Colleague and semi-local-to-me author Damien Angelica Walters has a new collection out. Some of the pieces I have read before they were collected in CRY YOUR WAY HOME (Apex Book Company). Walters’ delicate prose style belies the disturbing darkness at the center of her fiction.
From the back cover copy:
Sometimes things are not what they appear to be. DNA doesn’t define us, gravity doesn’t hold us, a home doesn’t mean we belong. From circus tents to space stations, Damien Angelica Walters creates stories that are both achingly familiar and chillingly surreal. Within her second short story collection, she questions who the real monsters are, rips families apart and stiches them back together, and turns a cell phone into the sharpest of weapons.
Cry Your Way Home brings together seventeen stories that delve deep into human sorrow and loss, weaving pain, fear, and ultimately resilience into beautiful tales that are sure to haunt you long after you finish the collection.
Includes the Bram Stoker Award-nominated story “The Floating Girls: A Documentary”
I meet Robert Guffey over 20 years ago at the Clarion West Workshop in Seattle. His fiction is…. Take a little Pynchon, a pinch of Vonnegut, add a dash or two of Hunter S. Thompson, filter it through the aesthetic of surrealist painter Dali…and you have a Guffey story. Guffey was Bizarro before Bizarro was a thing.
His new absurdist novel, UNTIL THE LAST DOG DIES is out today. He probably wrote by hand, in his impeccable script.
From the cover copy:
A young stand-up comedian must adapt to an apocalyptic virus affecting people’s sense of humor in this darkly satirical debut novel.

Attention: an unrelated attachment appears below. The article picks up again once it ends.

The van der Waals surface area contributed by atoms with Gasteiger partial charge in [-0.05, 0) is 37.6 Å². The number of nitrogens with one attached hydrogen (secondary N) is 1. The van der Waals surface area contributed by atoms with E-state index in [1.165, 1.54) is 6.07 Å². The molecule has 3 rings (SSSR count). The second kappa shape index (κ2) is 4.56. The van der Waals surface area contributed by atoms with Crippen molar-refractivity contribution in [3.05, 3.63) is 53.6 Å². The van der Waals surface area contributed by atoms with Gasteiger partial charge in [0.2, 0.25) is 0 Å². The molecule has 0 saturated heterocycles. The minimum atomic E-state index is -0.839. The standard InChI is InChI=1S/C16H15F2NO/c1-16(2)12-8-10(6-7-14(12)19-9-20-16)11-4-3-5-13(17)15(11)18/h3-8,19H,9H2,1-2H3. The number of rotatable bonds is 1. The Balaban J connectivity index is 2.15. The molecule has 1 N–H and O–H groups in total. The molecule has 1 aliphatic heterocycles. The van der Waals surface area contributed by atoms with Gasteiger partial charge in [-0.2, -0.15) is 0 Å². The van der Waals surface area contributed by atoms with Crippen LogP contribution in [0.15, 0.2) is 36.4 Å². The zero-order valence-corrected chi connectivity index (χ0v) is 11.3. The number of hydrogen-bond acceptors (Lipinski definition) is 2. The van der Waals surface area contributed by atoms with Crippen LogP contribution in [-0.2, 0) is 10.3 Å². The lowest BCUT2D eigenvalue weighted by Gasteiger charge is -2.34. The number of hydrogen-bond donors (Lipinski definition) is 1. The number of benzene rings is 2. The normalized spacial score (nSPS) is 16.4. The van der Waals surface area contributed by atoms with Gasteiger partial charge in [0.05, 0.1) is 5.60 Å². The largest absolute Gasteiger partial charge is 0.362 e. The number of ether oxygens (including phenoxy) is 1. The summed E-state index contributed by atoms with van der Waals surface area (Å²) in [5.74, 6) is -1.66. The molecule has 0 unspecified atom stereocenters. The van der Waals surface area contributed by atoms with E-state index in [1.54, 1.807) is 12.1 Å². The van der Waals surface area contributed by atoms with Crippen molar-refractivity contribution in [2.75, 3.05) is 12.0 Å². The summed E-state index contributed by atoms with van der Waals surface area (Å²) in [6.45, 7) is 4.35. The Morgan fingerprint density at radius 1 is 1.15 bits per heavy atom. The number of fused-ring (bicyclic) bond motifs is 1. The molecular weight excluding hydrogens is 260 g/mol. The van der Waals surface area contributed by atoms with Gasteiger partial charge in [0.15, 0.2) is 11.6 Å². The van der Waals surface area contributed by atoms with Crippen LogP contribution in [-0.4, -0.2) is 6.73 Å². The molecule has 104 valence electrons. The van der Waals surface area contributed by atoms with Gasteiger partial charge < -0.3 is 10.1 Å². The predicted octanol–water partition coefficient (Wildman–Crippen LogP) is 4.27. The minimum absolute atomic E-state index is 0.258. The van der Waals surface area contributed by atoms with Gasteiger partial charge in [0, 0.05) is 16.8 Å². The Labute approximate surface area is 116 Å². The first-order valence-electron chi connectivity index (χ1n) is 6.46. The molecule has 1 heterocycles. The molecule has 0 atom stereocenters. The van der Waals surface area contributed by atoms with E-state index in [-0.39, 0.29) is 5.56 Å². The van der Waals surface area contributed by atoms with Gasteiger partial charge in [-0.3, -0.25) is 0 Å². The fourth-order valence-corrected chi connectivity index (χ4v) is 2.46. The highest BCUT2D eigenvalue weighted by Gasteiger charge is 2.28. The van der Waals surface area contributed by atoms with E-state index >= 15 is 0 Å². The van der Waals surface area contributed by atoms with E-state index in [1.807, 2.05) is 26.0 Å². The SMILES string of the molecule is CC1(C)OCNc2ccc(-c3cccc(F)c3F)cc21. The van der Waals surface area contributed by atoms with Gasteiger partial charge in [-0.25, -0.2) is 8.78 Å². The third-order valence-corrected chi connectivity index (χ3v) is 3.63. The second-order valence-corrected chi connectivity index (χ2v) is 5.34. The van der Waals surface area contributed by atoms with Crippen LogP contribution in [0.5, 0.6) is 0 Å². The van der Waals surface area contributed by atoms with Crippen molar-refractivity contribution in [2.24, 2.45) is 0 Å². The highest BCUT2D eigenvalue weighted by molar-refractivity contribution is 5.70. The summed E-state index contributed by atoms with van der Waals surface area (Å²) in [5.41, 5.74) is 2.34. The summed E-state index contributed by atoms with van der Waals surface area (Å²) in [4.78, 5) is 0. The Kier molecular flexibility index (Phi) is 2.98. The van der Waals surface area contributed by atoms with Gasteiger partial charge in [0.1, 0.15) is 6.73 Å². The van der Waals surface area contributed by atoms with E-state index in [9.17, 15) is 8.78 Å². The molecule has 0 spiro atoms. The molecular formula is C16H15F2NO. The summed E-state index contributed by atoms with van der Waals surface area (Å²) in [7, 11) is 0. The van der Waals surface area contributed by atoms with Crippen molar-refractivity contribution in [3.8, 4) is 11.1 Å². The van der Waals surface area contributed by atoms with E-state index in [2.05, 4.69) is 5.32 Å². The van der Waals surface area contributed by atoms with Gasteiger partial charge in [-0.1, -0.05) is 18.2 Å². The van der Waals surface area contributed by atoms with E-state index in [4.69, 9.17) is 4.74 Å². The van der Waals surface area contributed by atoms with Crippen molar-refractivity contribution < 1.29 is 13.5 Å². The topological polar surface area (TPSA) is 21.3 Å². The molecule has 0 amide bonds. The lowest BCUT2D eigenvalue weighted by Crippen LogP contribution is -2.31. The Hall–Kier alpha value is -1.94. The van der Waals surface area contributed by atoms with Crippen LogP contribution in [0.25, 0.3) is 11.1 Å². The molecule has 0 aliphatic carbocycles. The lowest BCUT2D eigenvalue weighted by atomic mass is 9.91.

What happens when all humor is wiped off the face of the Earth?
Around the world, an unusual viral plague is striking the population. The virus attacks only one particular section of the brain. It isn’t fatal, but it results in the victim’s sense of humor being obliterated. No one is immune.
Elliot Greeley, a young stand-up comedian starving his way through alternative comedy clubs in Los Angeles, isn’t even certain the virus is real at first. But as the pandemic begins to eat away at the very heart of civilization itself, the virus affects Elliot and his close knit group of comedian friends in increasingly personal ways. What would you consider the end of the world?
Until the Last Dog Dies is a sharp, cutting satire, both a clever twist on apocalyptic fiction and a poignant look at the things that make us human.
Molly Tanzer’s new novel Creatures of Will & Temper (John Joseph Adams Books) is out this week. I had the distinct pleasure of meeting Tanzer at the World Horror Convention a couple of years ago. I dipped into the book — it’s written with lush, decadent prose that recalls my muse, the late Tanith Lee.
From the Back Copy:
Victorian London is a place of fluid social roles, vibrant arts culture, fin-de-siècle wonders … and dangerous underground diabolic cults. Fencer Evadne Gray cares for none of the former and knows nothing of the latter when she’s sent to London to chaperone her younger sister Dorina, an aspiring art critic.
At loose ends after Dorina becomes enamored with their uncle’s friend, Lady Henrietta “Henry” Wotton, a local aristocrat and aesthete, Evadne enrolls in a fencing school. There she meets George Cantrell, the kind of experienced fencing master she’s always dreamed of studying under. But soon, George shows her something more than fancy footwork—he reveals to Evadne a secret, hidden world of devilish demons and their obedient servants. George has dedicated himself to eradicating demon and diabolist alike, and now he needs Evadne’s help. But as she learns more, Evadne begins to believe that Lady Henry might actually be a diabolist … and even worse, she suspects Dorina might have become one too.
Combining swordplay, the supernatural, and Victorian high society, Creatures of Will and Temper reveals a familiar but strange London in a riff on Oscar Wilde’s The Picture of Dorian Gray that readers won’t soon forget.